Bear pit atmosphere, never-say-die attitude and euphoric celebrations - Keith Southern recalls his memories of Blackpool's play-off triumph at the City Ground

The “bear pit” atmosphere at the City Ground for Blackpool’s unforgettable play-off victory in 2010 is the best Keith Southern has ever encountered.

Monday, 11th May 2020, 11:45 am
Updated Monday, 11th May 2020, 12:11 pm

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It was on this day in 2010 that the Seasiders sealed their spot in the Wembley final after an enthralling 4-3 victory over Billy Davies' much-fancied Nottingham Forest side.

It is a night that Blackpool fans will never forget, many supporters even claiming it was a better game than the 3-2 win against Cardiff City in the final which clinched promotion to the Premier League.

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Keith Southern joins in with the euphoric celebrations

Recalling his memories from the night, Southern told The Gazette: “The atmosphere at that game was probably as good as I’ve played in. Night games under the lights, there’s just something about it.

“I know it was a warm evening and the lights probably didn’t turn on until 9pm or 9.30pm. But games under the lights always seem to add that extra special feeling to the atmosphere.

“On that particular day, when we did our warm-up, Billy Davies was in the centre of the pitch which is something we’d never seen before from a manager.

“He was really rousing and rallying the Forest fans and I felt the roof was going to come off the stadium at one point.

“It was a bit of a bear pit by the time we got back into the changing room to get our shin pads on and our tape on and match boots on.

“By the time we got into the tunnel and ready for kick-off, the place was electric.”

Play-off ties are usually cagey affairs and, leading 2-1 from the first leg, the Seasiders could have been forgiven for sitting on their one-goal advantage and trying to see the game out.

But that, according to Southern, just wasn’t in Holloway’s make-up.

“It was never in Ollie’s mindset or the players’ mindset to go and try to shut up shop and protect our lead,” the former midfielder added.

“The mentality was, if we’re going to fail, let’s fail on how we’ve done it all season and let’s continue with our identity and press our personality on them. If it’s not good enough, then so be it, but let’s continue in the fashion that got us there in the first place.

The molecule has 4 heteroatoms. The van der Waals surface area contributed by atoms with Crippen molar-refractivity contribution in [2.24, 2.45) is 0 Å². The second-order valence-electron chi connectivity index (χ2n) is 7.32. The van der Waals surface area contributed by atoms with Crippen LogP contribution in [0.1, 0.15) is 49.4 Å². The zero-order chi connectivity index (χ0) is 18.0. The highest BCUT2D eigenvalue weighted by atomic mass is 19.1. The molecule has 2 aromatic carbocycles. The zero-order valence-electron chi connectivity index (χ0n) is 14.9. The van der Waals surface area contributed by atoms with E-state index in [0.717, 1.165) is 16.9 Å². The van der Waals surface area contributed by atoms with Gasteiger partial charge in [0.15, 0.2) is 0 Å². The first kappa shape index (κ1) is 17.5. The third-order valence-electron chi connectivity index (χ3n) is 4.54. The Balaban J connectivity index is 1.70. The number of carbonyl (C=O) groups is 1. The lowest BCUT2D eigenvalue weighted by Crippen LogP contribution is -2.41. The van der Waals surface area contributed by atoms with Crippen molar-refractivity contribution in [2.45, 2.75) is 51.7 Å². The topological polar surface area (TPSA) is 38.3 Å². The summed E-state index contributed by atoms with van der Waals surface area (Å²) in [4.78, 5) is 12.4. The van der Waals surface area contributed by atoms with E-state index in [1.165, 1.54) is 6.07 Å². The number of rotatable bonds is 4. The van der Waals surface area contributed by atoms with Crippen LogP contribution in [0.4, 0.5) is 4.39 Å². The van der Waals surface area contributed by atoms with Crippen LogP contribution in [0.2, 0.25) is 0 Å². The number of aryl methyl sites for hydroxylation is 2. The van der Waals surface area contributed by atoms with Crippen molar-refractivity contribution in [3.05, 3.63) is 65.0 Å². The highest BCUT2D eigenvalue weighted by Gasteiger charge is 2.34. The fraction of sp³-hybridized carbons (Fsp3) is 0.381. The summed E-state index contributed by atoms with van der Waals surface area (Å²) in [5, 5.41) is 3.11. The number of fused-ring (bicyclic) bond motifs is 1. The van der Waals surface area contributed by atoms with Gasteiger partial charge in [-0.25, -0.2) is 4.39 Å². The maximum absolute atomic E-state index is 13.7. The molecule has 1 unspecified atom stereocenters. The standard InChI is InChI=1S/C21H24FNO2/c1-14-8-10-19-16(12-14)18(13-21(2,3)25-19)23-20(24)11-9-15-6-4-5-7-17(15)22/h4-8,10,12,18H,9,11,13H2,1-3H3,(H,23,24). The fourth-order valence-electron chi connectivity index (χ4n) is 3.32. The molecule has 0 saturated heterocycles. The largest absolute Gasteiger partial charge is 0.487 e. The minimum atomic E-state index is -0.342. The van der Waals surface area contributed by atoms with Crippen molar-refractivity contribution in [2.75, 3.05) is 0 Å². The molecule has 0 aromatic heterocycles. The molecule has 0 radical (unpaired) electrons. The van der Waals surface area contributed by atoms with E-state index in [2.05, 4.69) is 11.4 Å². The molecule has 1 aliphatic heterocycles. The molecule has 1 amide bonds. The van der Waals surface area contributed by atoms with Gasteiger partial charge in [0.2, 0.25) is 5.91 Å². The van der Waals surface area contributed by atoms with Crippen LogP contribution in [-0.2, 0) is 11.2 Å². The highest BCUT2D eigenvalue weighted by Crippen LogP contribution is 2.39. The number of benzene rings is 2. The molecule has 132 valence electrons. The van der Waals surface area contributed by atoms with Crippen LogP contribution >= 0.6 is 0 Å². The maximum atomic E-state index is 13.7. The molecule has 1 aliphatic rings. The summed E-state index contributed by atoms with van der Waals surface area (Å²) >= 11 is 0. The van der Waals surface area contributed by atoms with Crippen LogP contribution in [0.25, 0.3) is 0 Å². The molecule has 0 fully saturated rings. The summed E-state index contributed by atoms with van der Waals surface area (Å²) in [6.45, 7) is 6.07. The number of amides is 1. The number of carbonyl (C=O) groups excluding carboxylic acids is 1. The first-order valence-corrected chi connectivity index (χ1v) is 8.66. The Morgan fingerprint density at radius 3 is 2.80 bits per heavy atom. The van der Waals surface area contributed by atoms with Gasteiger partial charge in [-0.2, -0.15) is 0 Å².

“It never really bothered us going a goal down. You hear a lot of so-called experts say goals change games, you hear that quote quite a lot in football now, but it never really affected us.

“For us, it was just a case of picking the ball out of the net, moving on quickly and get back to doing what we were doing. Even going two goals down, it didn’t really affect us.

“We knew, deep down, that Forest were going to score that night. But we also had belief that we had the players at the top end of the pitch that could make the difference.”

Looking back on those unforgettable post-match celebrations, Southern expresses his surprise at how euphoric they were given only half of the job had been completed.

“The celebrations at the end with the fans behind the goal will live long in the memory, likewise in the changing room after,” he said.

“I must say, it always fascinates me - especially now I’m a coach, why do players - myself included - celebrate and go overboard when all we had done was get to Wembley? In a final there’s a 50-50 chance you may not win.

“But we celebrated that night, we had drinks on the coach on the way home and some of the boys went out in Blackpool afterwards - it was a real party atmosphere.

“But that was just us that season, we had that camaraderie and team spirit which helped us steam-roll that energy to the final. It was an incredible night all round.

“I don’t think it was in Ollie’s nature to calm us down. He wore his heart on his sleeves because he’s as emotional as they come.

“He joined in the euphoria, he jumped, he danced, he sang and I think he felt something great was bubbling along.

“There was an energy within the camp, so he didn’t try and temper what we were doing after the game. He knew there was another two weeks until the final, so he let us have our night.

“I think he knew there was a time and a place and we would soon get our feet back on the ground.”